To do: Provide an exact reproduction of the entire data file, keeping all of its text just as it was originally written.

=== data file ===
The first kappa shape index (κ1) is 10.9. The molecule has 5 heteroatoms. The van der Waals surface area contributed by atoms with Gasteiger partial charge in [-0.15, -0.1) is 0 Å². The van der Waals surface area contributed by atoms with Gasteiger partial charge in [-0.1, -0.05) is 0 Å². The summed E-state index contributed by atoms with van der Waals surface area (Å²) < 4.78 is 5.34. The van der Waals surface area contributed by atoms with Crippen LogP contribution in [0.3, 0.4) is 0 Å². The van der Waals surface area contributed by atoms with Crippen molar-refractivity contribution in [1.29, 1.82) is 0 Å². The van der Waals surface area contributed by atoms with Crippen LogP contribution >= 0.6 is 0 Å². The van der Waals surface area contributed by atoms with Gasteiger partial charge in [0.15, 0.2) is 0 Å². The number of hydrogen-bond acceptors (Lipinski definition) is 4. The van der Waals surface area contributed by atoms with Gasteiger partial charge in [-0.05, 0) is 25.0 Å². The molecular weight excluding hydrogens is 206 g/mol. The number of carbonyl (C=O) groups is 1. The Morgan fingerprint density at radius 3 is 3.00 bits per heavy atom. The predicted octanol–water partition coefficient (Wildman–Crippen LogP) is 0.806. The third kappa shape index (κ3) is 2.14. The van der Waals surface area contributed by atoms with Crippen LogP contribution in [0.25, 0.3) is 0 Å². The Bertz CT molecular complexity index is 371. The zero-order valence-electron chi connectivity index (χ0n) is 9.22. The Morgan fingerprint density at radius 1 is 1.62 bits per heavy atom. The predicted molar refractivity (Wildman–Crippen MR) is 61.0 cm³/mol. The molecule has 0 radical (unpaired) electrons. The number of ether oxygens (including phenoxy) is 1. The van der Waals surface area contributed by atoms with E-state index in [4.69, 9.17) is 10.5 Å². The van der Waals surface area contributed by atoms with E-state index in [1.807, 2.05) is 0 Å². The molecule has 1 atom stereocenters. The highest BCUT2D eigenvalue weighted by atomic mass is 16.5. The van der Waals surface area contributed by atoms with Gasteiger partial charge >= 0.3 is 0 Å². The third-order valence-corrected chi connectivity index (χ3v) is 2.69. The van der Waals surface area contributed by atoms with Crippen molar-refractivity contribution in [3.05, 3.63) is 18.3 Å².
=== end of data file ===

The first kappa shape index (κ1) is 10.9. The molecule has 5 heteroatoms. The van der Waals surface area contributed by atoms with Gasteiger partial charge in [-0.15, -0.1) is 0 Å². The van der Waals surface area contributed by atoms with Gasteiger partial charge in [-0.1, -0.05) is 0 Å². The summed E-state index contributed by atoms with van der Waals surface area (Å²) < 4.78 is 5.34. The van der Waals surface area contributed by atoms with Crippen LogP contribution in [0.3, 0.4) is 0 Å². The van der Waals surface area contributed by atoms with Crippen molar-refractivity contribution in [1.29, 1.82) is 0 Å². The van der Waals surface area contributed by atoms with Crippen LogP contribution >= 0.6 is 0 Å². The van der Waals surface area contributed by atoms with Gasteiger partial charge in [0.15, 0.2) is 0 Å². The number of hydrogen-bond acceptors (Lipinski definition) is 4. The van der Waals surface area contributed by atoms with Gasteiger partial charge in [-0.05, 0) is 25.0 Å². The molecular weight excluding hydrogens is 206 g/mol. The number of carbonyl (C=O) groups is 1. The Morgan fingerprint density at radius 3 is 3.00 bits per heavy atom. The predicted octanol–water partition coefficient (Wildman–Crippen LogP) is 0.806. The third kappa shape index (κ3) is 2.14. The van der Waals surface area contributed by atoms with Crippen LogP contribution in [0.25, 0.3) is 0 Å². The Bertz CT molecular complexity index is 371. The zero-order valence-electron chi connectivity index (χ0n) is 9.22. The Morgan fingerprint density at radius 1 is 1.62 bits per heavy atom. The predicted molar refractivity (Wildman–Crippen MR) is 61.0 cm³/mol. The molecule has 0 radical (unpaired) electrons. The number of ether oxygens (including phenoxy) is 1. The van der Waals surface area contributed by atoms with E-state index in [4.69, 9.17) is 10.5 Å². The van der Waals surface area contributed by atoms with E-state index in [1.807, 2.05) is 0 Å². The molecule has 1 atom stereocenters. The highest BCUT2D eigenvalue weighted by atomic mass is 16.5. The van der Waals surface area contributed by atoms with Gasteiger partial charge >= 0.3 is 0 Å². The third-order valence-corrected chi connectivity index (χ3v) is 2.69. The van der Waals surface area contributed by atoms with Crippen molar-refractivity contribution in [3.05, 3.63) is 18.3 Å².